The most loving thing we can do for another person is to ASK them how they feel about a situation and then truly listen as they process through their present dilemma. The time we give them by asking – and not jumping in with our take on the situation – is the greatest gift we can give them. We are, in essence, offering unconditional love and acceptance. We give them that boost of confidence by showing them they are capable of working out their own life challenges. Just think – this all happens when we stop telling and start listening! Basically this is why a therapist asks questions rather then short changes their clients by simply giving them answers.

When we catch ourselves thinking … ‘If they do this or that their life would be better, easier, more productive’ let’s just stop and exhale slowly and realize that this type of thinking actually causes more harm than good. If life were that easy we would all have it under control. Just as we cannot simply explain to a young child how to walk and expect them to do it we need to allow them to try, fall, get up and keep trying as we encourage them with a loving heart. Listening rather than telling is a form of cheering others on from the side as they fall, get up and brush themselves off.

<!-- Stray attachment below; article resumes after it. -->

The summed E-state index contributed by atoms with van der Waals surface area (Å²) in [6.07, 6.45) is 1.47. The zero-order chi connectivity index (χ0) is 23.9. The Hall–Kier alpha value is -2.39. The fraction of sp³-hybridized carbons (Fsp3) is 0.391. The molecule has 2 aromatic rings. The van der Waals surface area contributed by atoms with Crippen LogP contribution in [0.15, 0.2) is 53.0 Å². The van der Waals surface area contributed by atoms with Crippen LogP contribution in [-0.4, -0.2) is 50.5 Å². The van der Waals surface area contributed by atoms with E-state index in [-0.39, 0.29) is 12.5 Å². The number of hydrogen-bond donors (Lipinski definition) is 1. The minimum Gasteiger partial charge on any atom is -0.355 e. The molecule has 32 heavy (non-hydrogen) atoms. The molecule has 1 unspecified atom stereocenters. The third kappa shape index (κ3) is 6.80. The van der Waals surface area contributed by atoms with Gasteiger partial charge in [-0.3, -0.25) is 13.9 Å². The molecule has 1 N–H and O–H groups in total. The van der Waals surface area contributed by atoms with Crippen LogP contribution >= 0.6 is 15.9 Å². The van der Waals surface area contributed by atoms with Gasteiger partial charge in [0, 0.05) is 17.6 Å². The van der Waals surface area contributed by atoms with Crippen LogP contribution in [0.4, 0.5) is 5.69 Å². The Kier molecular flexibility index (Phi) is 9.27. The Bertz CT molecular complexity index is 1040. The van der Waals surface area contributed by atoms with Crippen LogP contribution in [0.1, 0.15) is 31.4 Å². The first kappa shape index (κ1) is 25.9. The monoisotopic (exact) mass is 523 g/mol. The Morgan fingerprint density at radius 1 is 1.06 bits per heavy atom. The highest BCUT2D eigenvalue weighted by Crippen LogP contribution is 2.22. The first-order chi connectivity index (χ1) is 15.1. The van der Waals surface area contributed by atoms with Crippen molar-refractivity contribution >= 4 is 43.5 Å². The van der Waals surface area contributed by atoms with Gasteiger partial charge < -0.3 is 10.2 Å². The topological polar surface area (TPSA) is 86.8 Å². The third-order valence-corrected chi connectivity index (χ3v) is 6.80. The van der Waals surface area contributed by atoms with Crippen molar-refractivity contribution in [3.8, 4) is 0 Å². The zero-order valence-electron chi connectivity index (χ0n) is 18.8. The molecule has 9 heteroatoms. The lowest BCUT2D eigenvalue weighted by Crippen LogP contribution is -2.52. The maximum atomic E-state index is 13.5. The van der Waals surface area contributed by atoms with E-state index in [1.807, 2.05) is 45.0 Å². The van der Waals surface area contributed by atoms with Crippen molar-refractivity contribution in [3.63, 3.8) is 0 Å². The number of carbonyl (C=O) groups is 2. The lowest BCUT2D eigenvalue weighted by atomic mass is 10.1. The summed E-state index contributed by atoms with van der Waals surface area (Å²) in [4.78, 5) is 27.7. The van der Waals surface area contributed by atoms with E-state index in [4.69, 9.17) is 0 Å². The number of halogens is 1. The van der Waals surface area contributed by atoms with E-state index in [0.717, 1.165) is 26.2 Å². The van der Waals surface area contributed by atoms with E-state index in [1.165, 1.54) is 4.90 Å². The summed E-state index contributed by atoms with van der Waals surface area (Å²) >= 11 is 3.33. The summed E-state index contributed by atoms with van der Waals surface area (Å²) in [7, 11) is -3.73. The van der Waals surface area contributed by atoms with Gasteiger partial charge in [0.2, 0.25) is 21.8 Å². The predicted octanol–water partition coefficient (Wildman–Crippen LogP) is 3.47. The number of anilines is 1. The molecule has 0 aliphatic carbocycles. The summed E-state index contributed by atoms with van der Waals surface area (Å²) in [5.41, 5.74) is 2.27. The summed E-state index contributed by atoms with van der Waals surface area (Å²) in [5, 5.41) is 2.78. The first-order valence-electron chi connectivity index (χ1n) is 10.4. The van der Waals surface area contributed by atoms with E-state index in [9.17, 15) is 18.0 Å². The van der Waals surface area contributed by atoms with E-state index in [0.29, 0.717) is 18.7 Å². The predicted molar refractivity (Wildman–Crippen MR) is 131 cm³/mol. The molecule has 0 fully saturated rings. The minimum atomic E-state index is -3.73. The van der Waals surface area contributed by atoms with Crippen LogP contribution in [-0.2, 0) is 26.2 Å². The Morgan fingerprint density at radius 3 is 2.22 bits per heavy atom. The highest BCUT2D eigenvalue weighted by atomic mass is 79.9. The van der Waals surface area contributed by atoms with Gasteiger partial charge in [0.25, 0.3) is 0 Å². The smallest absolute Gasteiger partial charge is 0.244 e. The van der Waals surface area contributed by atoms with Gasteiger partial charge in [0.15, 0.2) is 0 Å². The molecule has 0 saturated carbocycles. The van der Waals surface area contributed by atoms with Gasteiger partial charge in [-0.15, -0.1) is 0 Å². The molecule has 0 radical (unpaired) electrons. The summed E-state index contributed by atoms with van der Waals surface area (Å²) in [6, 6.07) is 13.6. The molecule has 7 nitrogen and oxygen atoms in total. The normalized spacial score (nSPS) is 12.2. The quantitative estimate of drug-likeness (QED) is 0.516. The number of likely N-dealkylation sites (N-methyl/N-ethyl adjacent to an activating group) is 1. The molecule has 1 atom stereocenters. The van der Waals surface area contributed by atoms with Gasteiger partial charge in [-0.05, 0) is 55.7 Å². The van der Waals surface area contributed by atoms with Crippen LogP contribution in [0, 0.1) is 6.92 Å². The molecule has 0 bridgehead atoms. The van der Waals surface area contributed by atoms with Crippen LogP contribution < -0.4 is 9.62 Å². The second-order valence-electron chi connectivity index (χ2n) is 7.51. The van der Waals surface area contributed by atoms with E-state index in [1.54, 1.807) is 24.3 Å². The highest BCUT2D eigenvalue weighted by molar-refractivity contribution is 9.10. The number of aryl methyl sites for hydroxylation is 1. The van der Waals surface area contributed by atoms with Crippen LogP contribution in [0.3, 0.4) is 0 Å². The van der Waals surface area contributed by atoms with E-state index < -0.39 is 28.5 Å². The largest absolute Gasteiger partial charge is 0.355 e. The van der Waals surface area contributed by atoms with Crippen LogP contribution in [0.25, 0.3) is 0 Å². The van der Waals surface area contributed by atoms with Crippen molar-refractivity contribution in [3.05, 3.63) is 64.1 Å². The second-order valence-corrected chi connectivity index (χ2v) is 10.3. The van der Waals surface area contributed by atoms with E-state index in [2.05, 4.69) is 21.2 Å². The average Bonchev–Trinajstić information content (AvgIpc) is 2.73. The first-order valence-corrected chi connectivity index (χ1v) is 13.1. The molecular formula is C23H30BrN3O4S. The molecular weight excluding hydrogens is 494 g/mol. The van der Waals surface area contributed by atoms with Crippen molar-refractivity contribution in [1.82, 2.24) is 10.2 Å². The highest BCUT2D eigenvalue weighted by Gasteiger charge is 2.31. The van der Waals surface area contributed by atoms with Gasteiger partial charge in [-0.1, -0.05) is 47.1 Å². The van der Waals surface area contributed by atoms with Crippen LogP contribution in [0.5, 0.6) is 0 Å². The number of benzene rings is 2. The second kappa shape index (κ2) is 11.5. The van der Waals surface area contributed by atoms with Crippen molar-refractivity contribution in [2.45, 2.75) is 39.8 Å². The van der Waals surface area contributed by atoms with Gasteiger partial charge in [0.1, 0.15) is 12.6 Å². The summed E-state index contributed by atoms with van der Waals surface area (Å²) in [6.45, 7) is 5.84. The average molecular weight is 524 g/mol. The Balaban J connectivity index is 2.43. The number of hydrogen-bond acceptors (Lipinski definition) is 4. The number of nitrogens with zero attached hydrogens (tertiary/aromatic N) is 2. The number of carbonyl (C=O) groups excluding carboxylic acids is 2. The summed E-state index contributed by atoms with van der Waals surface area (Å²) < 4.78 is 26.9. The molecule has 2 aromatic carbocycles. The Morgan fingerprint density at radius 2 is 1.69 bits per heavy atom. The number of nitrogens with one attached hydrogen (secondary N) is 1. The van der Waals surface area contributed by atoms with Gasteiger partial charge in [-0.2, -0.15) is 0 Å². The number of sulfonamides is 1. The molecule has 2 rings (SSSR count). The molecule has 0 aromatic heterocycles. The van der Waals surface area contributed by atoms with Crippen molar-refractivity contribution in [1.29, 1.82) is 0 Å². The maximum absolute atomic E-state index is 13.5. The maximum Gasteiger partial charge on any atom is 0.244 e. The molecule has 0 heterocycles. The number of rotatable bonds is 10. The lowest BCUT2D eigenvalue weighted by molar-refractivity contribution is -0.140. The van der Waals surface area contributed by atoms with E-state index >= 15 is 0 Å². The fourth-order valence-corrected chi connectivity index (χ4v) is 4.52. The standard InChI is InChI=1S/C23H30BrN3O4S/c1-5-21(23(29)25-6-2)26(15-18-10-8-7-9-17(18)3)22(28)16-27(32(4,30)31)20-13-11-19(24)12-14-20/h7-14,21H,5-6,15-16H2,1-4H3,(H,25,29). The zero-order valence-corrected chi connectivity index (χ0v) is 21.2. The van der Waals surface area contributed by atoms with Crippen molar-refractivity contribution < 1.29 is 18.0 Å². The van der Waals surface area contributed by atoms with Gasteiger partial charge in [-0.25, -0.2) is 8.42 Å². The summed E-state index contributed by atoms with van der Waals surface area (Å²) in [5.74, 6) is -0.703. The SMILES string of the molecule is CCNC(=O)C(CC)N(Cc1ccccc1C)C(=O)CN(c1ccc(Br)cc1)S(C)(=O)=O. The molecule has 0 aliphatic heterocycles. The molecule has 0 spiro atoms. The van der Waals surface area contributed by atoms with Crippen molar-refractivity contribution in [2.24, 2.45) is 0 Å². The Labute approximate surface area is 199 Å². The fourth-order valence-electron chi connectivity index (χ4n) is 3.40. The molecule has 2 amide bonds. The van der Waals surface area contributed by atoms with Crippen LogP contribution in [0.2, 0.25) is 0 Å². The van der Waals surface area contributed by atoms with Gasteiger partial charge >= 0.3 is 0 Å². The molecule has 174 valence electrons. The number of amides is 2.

The actual motivation behind the topic of judgment is one of control. I have yet to meet a person who wants to be controlled. Why? Simply put, the message behind control is that ‘you can’t do this on your own – you NEED me to tell you how to handle it. Not so much!

Stepping back and asking the Universe to help us be strong enough to listen, without judgment, and to give others the benefit of our confidence in them is a gift that keeps on giving. When we love ourselves enough to accept that we can not change others and accepting that they are on their own unique learning path we go along way to bringing more light into their world.

Have a great few days!